Despite a lot of official denials, it seems pretty clear the Chinese have no qualms about stealing as much intellectual property as they can get their hands on.

On Friday, the Department of Justice announced that one Gregg William Bergersen of Alexandria, Virginia was sentenced to 57 months in prison (plus three years of supervised release) for disclosing secret information to a naturalized American citizen of Chinese descent (Tai Shen Kuo), who was then providing it to the People’s Republic of China.

In his day job, Gregg Bergersen was a Department of Defense Analyst.

Kuo provided Bergersen with gifts, cash payments, dinners and gambling money in exchange for the information. The information involving military sales to Taiwan was then passed to Kuo’s handler, an official of the People’s Republic of China.

The official DOJ press release states that Bergersen didn’t know the information was going to China. It would be interesting to discover, who he thought it was going to?

Kuo, who was found guilty on May 13th, is currently awaiting sentencing on August 8th and faces life in prison.

On May 28th, Yu Xin Kang, also of New Orleans pleaded guilty to aiding and abetting an unregistered agent of the People’s Republic of China. According to court documents, Kang sometimes assisted Kuo in providing the stolen information to the unnamed foreign official. Kang faces ten years in prison.

Last year, another naturalized American citizen of Chinese descent, Chi Mak, was convicted of selling sensitive defense technology to China. This case was a family affair and Mak’s sister in law and brother were caught by the FBI trying to board a plane to China with three encrypted CD’s containing the stolen information.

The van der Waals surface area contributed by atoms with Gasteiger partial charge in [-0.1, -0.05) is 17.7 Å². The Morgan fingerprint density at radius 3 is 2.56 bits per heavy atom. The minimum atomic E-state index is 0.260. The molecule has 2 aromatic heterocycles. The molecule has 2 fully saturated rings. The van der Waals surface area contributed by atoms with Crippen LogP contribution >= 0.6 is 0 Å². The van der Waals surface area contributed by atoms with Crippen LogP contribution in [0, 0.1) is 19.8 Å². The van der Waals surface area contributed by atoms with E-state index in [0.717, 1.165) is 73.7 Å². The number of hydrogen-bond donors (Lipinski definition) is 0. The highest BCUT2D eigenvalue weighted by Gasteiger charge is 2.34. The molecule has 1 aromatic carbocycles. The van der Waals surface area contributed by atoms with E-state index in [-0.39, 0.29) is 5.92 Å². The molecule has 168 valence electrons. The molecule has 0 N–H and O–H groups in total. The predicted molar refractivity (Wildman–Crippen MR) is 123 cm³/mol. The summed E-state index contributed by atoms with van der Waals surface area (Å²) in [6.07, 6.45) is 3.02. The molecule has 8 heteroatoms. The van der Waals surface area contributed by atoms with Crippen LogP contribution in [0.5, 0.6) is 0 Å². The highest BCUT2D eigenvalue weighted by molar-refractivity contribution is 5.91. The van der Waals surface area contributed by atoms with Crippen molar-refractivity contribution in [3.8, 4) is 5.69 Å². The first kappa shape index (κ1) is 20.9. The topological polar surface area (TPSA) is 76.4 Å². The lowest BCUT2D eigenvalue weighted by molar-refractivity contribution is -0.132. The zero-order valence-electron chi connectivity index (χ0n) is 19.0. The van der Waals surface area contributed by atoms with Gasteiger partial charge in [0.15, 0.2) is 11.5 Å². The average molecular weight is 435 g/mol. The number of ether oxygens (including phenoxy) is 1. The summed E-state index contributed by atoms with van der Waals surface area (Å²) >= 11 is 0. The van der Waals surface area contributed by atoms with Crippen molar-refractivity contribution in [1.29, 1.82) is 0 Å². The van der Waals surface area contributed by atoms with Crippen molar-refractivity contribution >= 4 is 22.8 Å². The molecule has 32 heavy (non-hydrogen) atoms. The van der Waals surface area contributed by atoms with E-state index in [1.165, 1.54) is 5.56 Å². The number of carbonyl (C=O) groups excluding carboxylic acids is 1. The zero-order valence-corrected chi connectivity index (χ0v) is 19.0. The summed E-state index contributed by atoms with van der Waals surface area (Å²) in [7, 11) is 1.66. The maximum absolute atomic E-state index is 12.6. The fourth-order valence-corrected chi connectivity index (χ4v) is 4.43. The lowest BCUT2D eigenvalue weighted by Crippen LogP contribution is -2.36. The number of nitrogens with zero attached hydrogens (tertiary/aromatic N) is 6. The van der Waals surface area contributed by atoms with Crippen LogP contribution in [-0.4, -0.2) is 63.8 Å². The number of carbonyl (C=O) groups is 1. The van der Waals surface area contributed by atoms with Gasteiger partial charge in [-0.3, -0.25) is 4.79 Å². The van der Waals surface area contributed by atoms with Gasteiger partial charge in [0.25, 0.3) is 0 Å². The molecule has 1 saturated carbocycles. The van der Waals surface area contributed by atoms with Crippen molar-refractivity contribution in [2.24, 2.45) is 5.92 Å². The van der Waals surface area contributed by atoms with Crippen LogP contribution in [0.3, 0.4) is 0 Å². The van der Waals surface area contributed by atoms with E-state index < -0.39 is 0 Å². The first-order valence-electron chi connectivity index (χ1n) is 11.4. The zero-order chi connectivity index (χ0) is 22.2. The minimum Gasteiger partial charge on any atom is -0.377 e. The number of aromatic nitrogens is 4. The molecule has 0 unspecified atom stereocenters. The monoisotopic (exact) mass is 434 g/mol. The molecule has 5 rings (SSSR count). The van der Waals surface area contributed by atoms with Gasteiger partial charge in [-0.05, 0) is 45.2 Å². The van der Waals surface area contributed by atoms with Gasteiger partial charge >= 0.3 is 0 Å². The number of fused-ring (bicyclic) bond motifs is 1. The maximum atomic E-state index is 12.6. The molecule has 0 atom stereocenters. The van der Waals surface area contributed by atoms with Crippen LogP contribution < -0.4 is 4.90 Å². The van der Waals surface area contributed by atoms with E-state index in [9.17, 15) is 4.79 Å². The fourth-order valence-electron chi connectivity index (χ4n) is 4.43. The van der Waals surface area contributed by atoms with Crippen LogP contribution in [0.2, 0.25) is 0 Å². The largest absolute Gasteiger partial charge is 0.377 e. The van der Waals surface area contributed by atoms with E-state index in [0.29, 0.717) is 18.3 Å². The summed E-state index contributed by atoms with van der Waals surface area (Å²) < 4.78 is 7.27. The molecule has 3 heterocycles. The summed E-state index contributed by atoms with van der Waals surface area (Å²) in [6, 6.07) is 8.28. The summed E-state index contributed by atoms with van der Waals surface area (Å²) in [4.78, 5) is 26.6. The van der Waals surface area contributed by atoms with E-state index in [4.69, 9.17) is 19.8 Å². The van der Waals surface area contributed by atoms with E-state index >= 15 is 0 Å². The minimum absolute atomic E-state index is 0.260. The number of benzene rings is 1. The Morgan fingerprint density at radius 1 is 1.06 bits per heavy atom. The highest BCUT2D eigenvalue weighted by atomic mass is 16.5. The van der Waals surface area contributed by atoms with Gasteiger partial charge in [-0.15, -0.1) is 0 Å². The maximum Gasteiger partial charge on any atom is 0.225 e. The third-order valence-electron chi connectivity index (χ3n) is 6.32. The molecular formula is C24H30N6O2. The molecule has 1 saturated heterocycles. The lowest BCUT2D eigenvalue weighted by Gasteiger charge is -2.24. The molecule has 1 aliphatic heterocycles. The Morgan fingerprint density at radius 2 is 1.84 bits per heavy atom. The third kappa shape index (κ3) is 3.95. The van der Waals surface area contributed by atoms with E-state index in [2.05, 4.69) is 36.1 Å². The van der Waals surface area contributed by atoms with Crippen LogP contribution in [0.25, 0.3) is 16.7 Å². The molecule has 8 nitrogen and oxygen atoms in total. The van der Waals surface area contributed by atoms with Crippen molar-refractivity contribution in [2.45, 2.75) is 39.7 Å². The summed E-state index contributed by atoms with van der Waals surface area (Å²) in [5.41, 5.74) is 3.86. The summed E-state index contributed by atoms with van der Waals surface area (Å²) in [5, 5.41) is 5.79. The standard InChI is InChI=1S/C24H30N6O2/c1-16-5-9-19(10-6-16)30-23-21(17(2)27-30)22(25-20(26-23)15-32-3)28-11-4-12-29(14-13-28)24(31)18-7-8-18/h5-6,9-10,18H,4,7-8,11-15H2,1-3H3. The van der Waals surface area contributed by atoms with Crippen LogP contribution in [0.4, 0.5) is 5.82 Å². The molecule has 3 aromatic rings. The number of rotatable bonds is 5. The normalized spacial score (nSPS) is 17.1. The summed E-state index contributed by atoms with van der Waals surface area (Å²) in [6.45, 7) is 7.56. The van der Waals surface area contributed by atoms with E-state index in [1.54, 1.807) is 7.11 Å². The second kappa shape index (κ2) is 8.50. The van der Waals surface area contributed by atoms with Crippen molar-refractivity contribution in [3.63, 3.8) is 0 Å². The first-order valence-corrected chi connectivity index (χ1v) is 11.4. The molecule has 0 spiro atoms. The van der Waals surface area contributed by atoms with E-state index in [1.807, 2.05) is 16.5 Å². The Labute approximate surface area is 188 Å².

The FBI site covered the Bergersen/Kuo case and another one involving a Boeing engineer, Dongfan “Greg” Chung, in a recent press release. Allegedly Chung was tied into the Mak case and sold information on the Space Shuttle and military aircraft to the People’s Republic of China.

Although, the government isn’t commenting much there is speculation that they are investigating information being stolen from Commerce Secretary Carlos M. Gutierrez’s laptop during a recent visit to China. It is alleged that this information was used to hack into government computers.

Hacking incidents traced to the Chinese, although always denied by the PRC, have been reported all over North America, Europe and even Asia. A good place to learn about Chinese hacking activity is a site (maintained by a former DOD official) called The Dark Visitor (Information on Chinese Hacking) .

The Chinese are also suspected (in a lot of instances) of stealing corporate information. According to sources within the technology industry, it isn’t recommended to carry laptops or other personal data storage devices when travelling in China.

On a personal note, I believe a lot of this is enabled by our free trade agreement with the People’s Republic of China. While this agreement is lucrative for a few corporate entities — the wholesale theft of intellectual property, counterfeiting, unsafe and defective products, as well as, all the human rights violations in China call for taking a hard and educated look at what is going on.

The problem is will special interests – who represent the corporate entities making a lot of money from this – prevent our leadership in Washington from taking effective action against what is becoming an alarming issue?

If you suspect anyone of selling government secrets, you can report them to the FBI by submitting an anonymous tip online.

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